© Food – a fact of life 2009 Vitamin D Vitamin D is important for healthy bones because it is needed for the absorption of calcium from food. Vitamin D is made in the skin when it is exposed to sunlight. Most people obtain sufficient vitamin D in this way (particularly in the summer) but some groups, such as people that are housebound or who wear clothes that cover most of their body, need to be sure that their diets contain enough vitamin D.
© Food – a fact of life 2009 Vitamin D When the vitamin D production in our skin is insufficient, we have to rely on food sources. Good sources are oily fish, eggs, butter, meat and margarines fortified with vitamin D. By law margarine is fortified with vitamin D, and many low fat spreads and breakfast cereals are also fortified.
© Food – a fact of life 2009 Rickets and osteomalacia A deficiency of vitamin D over a long period of time causes rickets in children and osteomalacia in adults. In the past years, an increasing number of rickets has been reported in the UK after having been considered extinct.
© Food – a fact of life 2009 Rickets and osteomalacia Rickets affects the structure of the growing bone. The bones lack calcium and are weak. The weight of the body causes the bones of the legs to become bent. Osteomalacia causes pain and muscle weakness.
© Food – a fact of life 2009 Osteoporosis As a person gets older, some loss of calcium from bone is normal, but severe loss results in gaps in the structure of bone. This causes the bones to become weak, brittle and to break easily. This condition is known as osteoporosis. All bones can be affected by osteoporosis, but fractures are most common in the wrist, back and hip. Osteoporosis most frequently affects older women who have gone through the menopause, but it can affect men and younger women.
© Food – a fact of life 2009 Osteoporosis Weight bearing activity such as walking, reduces the risk of osteoporosis. Exercise during childhood and adolescence helps to strengthen developing bones. Regular exercise throughout life is also important to keep bones strong.
© Food – a fact of life 2009 Osteoporosis There are a number of other factors that are involved in osteoporosis: smoking and high alcohol intake increase the rate of bone loss and the risk of osteoporosis; osteoporosis is more common in people who are underweight; early menopause increases the risk of osteoporosis.
© Food – a fact of life 2009 Review of the learning objectives To understand the formation and structure of bone. To define the term peak bone mass. To understand the importance of diet and bone health, especially calcium and Vitamin D. To recognise the factors associated with rickets, osteomalacia and osteoporosis. To know that being physically active is important for bone health.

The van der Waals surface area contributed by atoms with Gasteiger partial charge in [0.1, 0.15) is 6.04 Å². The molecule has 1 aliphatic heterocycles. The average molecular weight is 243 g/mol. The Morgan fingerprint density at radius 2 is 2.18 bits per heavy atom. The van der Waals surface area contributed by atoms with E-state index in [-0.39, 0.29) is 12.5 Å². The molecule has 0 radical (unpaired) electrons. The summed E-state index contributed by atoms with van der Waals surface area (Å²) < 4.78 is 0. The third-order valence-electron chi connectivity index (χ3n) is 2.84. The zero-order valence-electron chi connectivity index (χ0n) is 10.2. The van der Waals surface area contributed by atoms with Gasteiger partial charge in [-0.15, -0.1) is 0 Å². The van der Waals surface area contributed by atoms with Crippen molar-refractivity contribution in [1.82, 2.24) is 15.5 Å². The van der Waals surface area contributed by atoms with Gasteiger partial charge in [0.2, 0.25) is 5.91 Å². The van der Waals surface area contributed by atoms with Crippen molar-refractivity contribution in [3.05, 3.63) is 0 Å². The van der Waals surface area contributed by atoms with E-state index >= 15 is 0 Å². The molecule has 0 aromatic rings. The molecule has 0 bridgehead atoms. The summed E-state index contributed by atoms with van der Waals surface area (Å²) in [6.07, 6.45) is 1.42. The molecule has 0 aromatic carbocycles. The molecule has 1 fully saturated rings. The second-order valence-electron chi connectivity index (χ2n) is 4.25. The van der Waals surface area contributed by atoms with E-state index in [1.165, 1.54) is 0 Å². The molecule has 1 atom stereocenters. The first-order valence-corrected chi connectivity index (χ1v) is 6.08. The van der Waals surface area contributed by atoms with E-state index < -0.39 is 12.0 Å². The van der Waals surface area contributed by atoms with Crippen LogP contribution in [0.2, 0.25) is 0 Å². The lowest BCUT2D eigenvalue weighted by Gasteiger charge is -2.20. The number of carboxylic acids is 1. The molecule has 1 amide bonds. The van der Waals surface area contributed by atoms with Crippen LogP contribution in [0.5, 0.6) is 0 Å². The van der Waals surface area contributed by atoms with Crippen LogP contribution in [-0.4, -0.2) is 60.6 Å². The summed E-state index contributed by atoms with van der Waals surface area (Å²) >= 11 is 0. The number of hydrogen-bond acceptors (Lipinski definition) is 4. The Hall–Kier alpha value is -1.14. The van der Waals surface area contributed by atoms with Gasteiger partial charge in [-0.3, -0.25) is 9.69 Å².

© Food – a fact of life 2009 For more information visit www.foodafactoflife.org.uk
Nutrition through the Life Stages
Overview of diet related diseases
Major Minerals in Bone and Protein By Jennifer Turley and Joan Thompson © 2013 Cengage.
By: Tianna Cover Zongfang Yang. Our bones support our body, helps us move, and protects our organs; which is why it is important to keep them strong.
© Food – a fact of life 2009 Diet and cancer prevention Extension.
Diet and Bone Health Lisa Reid Student Dietitian.
Keeping Your Bones Healthy “BUILDING BONES”. Building Bones.
Osteoporosis Created by: Tricia Fleming, University of Kansas Dietetic Intern Tammy Beason, MS, RD, Nutrition Education Specialist, Family Nutrition Education.
© Food – a fact of life 2009 Diet, insulin and blood glucose Extension.
© Food – a fact of life 2009 Sports nutrition Extension.
Osteoporosis What is osteoporosis? Osteoporosis is a condition of reduced bone density with increased susceptibility to fractures. The causes of osteoporosis.
Vegetarian Diets. Vegetarians do not eat meat Usually eat vegetables, fruit, nuts and grains Sometimes do not eat animal products, such as fish, eggs.
Osteoporosis Let’s Work Together to Get Bone Healthy!
Human Biology Project Arthritis. What is arthritis? Arthritis related joint problems include pain, stiffness, inflammation and damage to joint cartilage.
Protein What do you think about when you hear the word protein? Maybe it's an ad for some protein shake that promises massive muscles? Or is it the last.
Introduction to nutrients meatandeducation.com 2014.
Nutrients Elisenda Fenés. Contents macronutrients sourcesfunctions micronutrients sourcesfunctions.
Bones are for life!. Learning Objective I know that I can protect my bones by eating a balanced diet, and doing weight-bearing exercise.
© 2019 SlidePlayer.com Inc. All rights reserved.